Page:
New pets and worms go together, although we do not like to think about it. Worms have lived with our pets for many years and their life cycles are very much intertwined.
Early worm stages lying dormant in the tissues of the momma are awakened and move to the newborns on their way out into their new world. Other forms of transmission are through insects, directly through the paws or through the oral/fecal route. From the early beginnings, the worms can be there. If the worm load is large, troubles can start as early as two to three weeks of age, causing poor digestion, bloating, and possibly intestinal blockage.
The worms are quite busy reproducing themselves. Their motto is “safety in numbers”, as with flies and most insects, when the conditions are right, rapid and effective reproduction ensures their survival until the next opportunistic time. Most pet intestinal worms reproduce in cycles of two to three weeks, almost constantly showering the intestine with massive numbers of eggs. The adult worms are essentially egg factories, sending the eggs out individually or reproducing neatly packaged versions for further travels in the animal and plant kingdoms.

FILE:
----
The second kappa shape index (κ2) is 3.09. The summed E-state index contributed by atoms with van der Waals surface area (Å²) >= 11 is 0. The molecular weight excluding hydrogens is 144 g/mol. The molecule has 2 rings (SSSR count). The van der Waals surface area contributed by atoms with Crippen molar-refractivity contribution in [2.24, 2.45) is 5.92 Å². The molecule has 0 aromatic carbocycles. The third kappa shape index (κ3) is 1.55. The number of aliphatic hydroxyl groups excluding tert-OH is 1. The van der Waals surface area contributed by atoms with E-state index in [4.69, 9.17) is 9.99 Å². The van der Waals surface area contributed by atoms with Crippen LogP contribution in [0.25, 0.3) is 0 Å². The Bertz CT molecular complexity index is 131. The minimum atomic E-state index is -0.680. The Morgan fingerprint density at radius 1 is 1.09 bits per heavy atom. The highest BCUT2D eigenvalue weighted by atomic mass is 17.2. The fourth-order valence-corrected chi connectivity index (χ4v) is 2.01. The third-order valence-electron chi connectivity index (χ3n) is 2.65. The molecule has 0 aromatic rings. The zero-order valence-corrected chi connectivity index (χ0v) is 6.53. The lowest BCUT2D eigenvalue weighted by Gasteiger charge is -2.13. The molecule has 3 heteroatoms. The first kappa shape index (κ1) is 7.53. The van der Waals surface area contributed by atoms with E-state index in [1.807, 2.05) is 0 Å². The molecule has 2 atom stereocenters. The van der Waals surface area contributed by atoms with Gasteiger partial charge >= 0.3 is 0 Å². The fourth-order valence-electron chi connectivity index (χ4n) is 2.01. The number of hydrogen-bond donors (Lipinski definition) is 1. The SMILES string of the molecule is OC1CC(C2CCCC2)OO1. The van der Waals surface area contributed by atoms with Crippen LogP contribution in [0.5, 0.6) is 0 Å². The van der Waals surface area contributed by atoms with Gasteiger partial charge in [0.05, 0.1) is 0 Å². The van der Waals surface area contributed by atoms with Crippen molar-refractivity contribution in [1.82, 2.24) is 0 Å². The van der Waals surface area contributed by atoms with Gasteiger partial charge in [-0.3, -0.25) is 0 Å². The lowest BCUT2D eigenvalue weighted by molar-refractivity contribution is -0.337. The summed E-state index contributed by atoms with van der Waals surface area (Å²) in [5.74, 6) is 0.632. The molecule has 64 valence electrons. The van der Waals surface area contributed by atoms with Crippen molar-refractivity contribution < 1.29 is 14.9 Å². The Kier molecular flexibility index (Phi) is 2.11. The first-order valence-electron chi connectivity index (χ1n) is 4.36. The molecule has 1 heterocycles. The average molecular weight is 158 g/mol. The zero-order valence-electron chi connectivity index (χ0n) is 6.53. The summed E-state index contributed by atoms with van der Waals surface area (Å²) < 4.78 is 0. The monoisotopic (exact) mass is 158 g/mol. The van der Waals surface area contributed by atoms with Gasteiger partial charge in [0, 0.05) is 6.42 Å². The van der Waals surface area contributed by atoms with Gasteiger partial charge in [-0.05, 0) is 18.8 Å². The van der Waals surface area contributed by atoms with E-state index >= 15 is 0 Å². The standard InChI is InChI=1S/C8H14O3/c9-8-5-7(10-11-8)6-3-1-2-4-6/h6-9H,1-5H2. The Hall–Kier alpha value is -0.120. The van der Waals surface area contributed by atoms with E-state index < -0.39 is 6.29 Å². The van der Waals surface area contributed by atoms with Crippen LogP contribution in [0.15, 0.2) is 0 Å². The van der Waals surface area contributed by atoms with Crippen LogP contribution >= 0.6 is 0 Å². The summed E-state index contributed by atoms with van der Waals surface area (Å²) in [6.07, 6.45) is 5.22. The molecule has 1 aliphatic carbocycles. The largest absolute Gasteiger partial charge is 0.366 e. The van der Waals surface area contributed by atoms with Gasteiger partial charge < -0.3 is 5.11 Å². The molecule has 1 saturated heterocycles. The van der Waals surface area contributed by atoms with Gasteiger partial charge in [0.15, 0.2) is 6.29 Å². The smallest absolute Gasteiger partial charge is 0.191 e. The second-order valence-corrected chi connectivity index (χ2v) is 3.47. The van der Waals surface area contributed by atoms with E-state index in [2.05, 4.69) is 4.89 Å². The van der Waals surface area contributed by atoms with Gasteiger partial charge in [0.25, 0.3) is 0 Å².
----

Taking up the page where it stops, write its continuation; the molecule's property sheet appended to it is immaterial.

Signs of worms can be quite varied, from vomiting, coughing, poor hair coat, underweight, and overweight, loose and/or bloody bowels, hyperactivity, to no signs at all. Signs suggestive of worms usually require some form of treatment, although no eggs are seen in the stool.
Most of our pets need a little help. The newer worm medications are extremely effective, safe, and gentle. There are still older, more harsh and less effective products available, these are best to be left alone. Pyrantel (Strongid-T), fenbendazole (Panacur), and
Providing the pet with fresh, wholesome food, in balance with what is natural for them, along with fresh air, exercise and loving and meaningful interaction will maximally ensure a vital, beautiful, vibrant pet.